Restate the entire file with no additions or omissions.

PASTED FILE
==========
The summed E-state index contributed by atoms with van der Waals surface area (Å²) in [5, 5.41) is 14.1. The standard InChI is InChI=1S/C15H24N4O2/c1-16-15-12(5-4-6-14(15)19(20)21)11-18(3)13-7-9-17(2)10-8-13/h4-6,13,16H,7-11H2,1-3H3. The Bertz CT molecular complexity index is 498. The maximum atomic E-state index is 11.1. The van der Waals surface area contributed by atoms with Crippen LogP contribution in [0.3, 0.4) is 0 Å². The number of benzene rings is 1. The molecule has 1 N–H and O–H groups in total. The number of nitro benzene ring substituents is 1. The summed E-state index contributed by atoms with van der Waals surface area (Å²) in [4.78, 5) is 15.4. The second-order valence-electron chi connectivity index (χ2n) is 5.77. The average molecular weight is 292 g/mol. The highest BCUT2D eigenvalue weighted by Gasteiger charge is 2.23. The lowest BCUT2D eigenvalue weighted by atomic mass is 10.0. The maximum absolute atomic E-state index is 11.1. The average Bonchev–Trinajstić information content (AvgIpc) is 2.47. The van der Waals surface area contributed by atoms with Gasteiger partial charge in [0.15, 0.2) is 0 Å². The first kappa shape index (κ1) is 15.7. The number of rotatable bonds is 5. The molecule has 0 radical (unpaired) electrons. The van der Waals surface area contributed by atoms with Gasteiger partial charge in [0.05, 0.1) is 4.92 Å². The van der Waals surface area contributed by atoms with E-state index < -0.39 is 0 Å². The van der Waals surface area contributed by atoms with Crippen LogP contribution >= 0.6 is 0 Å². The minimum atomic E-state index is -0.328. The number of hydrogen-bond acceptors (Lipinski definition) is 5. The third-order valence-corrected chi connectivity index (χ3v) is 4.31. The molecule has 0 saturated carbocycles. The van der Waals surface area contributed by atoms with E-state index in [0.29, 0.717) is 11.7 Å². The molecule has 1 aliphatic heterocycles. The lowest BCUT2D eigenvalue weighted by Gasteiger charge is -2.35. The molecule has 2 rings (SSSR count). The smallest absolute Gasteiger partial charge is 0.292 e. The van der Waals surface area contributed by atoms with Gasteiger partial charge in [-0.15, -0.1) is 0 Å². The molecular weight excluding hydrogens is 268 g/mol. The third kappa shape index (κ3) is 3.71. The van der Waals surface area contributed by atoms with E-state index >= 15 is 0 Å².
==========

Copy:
The summed E-state index contributed by atoms with van der Waals surface area (Å²) in [5, 5.41) is 14.1. The standard InChI is InChI=1S/C15H24N4O2/c1-16-15-12(5-4-6-14(15)19(20)21)11-18(3)13-7-9-17(2)10-8-13/h4-6,13,16H,7-11H2,1-3H3. The Bertz CT molecular complexity index is 498. The maximum atomic E-state index is 11.1. The van der Waals surface area contributed by atoms with Crippen LogP contribution in [0.3, 0.4) is 0 Å². The number of benzene rings is 1. The molecule has 1 N–H and O–H groups in total. The number of nitro benzene ring substituents is 1. The summed E-state index contributed by atoms with van der Waals surface area (Å²) in [4.78, 5) is 15.4. The second-order valence-electron chi connectivity index (χ2n) is 5.77. The average molecular weight is 292 g/mol. The highest BCUT2D eigenvalue weighted by Gasteiger charge is 2.23. The lowest BCUT2D eigenvalue weighted by atomic mass is 10.0. The maximum absolute atomic E-state index is 11.1. The average Bonchev–Trinajstić information content (AvgIpc) is 2.47. The van der Waals surface area contributed by atoms with Gasteiger partial charge in [0.15, 0.2) is 0 Å². The first kappa shape index (κ1) is 15.7. The number of rotatable bonds is 5. The molecule has 0 radical (unpaired) electrons. The van der Waals surface area contributed by atoms with Gasteiger partial charge in [0.05, 0.1) is 4.92 Å². The van der Waals surface area contributed by atoms with E-state index < -0.39 is 0 Å². The van der Waals surface area contributed by atoms with Crippen LogP contribution >= 0.6 is 0 Å². The minimum atomic E-state index is -0.328. The number of hydrogen-bond acceptors (Lipinski definition) is 5. The third-order valence-corrected chi connectivity index (χ3v) is 4.31. The molecule has 0 saturated carbocycles. The van der Waals surface area contributed by atoms with E-state index in [0.29, 0.717) is 11.7 Å². The molecule has 1 aliphatic heterocycles. The lowest BCUT2D eigenvalue weighted by Gasteiger charge is -2.35. The molecule has 2 rings (SSSR count). The smallest absolute Gasteiger partial charge is 0.292 e. The van der Waals surface area contributed by atoms with Gasteiger partial charge in [-0.15, -0.1) is 0 Å². The molecular weight excluding hydrogens is 268 g/mol. The third kappa shape index (κ3) is 3.71. The van der Waals surface area contributed by atoms with E-state index >= 15 is 0 Å².